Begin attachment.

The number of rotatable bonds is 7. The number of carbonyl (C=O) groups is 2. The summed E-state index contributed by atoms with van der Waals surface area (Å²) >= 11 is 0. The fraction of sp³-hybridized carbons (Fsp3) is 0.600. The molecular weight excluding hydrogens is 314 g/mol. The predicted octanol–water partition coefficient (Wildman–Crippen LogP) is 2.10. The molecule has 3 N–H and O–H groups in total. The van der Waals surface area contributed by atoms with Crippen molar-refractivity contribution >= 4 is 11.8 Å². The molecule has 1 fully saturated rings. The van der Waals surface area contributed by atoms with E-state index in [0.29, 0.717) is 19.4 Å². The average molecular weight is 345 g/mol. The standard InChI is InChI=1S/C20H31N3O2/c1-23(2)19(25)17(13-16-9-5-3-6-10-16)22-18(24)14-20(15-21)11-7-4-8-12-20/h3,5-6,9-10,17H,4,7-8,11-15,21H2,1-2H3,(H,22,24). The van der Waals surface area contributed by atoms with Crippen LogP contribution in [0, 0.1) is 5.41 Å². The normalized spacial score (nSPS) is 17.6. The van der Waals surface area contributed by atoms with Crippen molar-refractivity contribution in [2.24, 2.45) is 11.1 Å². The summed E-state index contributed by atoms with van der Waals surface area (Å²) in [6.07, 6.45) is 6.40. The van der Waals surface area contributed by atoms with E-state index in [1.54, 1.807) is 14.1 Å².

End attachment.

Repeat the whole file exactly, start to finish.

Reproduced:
The number of rotatable bonds is 7. The number of carbonyl (C=O) groups is 2. The summed E-state index contributed by atoms with van der Waals surface area (Å²) >= 11 is 0. The fraction of sp³-hybridized carbons (Fsp3) is 0.600. The molecular weight excluding hydrogens is 314 g/mol. The predicted octanol–water partition coefficient (Wildman–Crippen LogP) is 2.10. The molecule has 3 N–H and O–H groups in total. The van der Waals surface area contributed by atoms with Crippen molar-refractivity contribution >= 4 is 11.8 Å². The molecule has 1 fully saturated rings. The van der Waals surface area contributed by atoms with E-state index in [0.29, 0.717) is 19.4 Å². The average molecular weight is 345 g/mol. The standard InChI is InChI=1S/C20H31N3O2/c1-23(2)19(25)17(13-16-9-5-3-6-10-16)22-18(24)14-20(15-21)11-7-4-8-12-20/h3,5-6,9-10,17H,4,7-8,11-15,21H2,1-2H3,(H,22,24). The van der Waals surface area contributed by atoms with Crippen LogP contribution in [0, 0.1) is 5.41 Å². The normalized spacial score (nSPS) is 17.6. The van der Waals surface area contributed by atoms with Crippen molar-refractivity contribution in [2.24, 2.45) is 11.1 Å². The summed E-state index contributed by atoms with van der Waals surface area (Å²) in [6.07, 6.45) is 6.40. The van der Waals surface area contributed by atoms with E-state index in [1.54, 1.807) is 14.1 Å².